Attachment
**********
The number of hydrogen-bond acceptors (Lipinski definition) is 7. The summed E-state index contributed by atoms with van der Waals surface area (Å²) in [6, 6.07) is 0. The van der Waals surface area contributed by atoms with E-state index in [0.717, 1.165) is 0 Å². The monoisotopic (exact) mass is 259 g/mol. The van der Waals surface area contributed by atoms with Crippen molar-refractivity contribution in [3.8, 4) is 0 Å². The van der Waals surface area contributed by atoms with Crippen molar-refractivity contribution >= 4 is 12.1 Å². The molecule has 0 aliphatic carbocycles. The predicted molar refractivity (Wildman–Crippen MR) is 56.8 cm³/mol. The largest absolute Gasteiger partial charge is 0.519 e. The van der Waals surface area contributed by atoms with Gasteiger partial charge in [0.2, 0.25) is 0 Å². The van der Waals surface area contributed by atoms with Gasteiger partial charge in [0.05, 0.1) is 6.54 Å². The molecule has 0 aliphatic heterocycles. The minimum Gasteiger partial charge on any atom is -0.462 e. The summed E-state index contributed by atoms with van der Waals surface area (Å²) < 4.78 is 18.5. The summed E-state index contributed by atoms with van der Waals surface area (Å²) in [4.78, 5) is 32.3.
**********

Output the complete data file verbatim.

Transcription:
The number of hydrogen-bond acceptors (Lipinski definition) is 7. The summed E-state index contributed by atoms with van der Waals surface area (Å²) in [6, 6.07) is 0. The van der Waals surface area contributed by atoms with E-state index in [0.717, 1.165) is 0 Å². The monoisotopic (exact) mass is 259 g/mol. The van der Waals surface area contributed by atoms with Crippen molar-refractivity contribution in [3.8, 4) is 0 Å². The van der Waals surface area contributed by atoms with Crippen molar-refractivity contribution >= 4 is 12.1 Å². The molecule has 0 aliphatic carbocycles. The predicted molar refractivity (Wildman–Crippen MR) is 56.8 cm³/mol. The largest absolute Gasteiger partial charge is 0.519 e. The van der Waals surface area contributed by atoms with Gasteiger partial charge in [0.2, 0.25) is 0 Å². The van der Waals surface area contributed by atoms with Gasteiger partial charge in [0.05, 0.1) is 6.54 Å². The molecule has 0 aliphatic heterocycles. The minimum Gasteiger partial charge on any atom is -0.462 e. The summed E-state index contributed by atoms with van der Waals surface area (Å²) < 4.78 is 18.5. The summed E-state index contributed by atoms with van der Waals surface area (Å²) in [4.78, 5) is 32.3.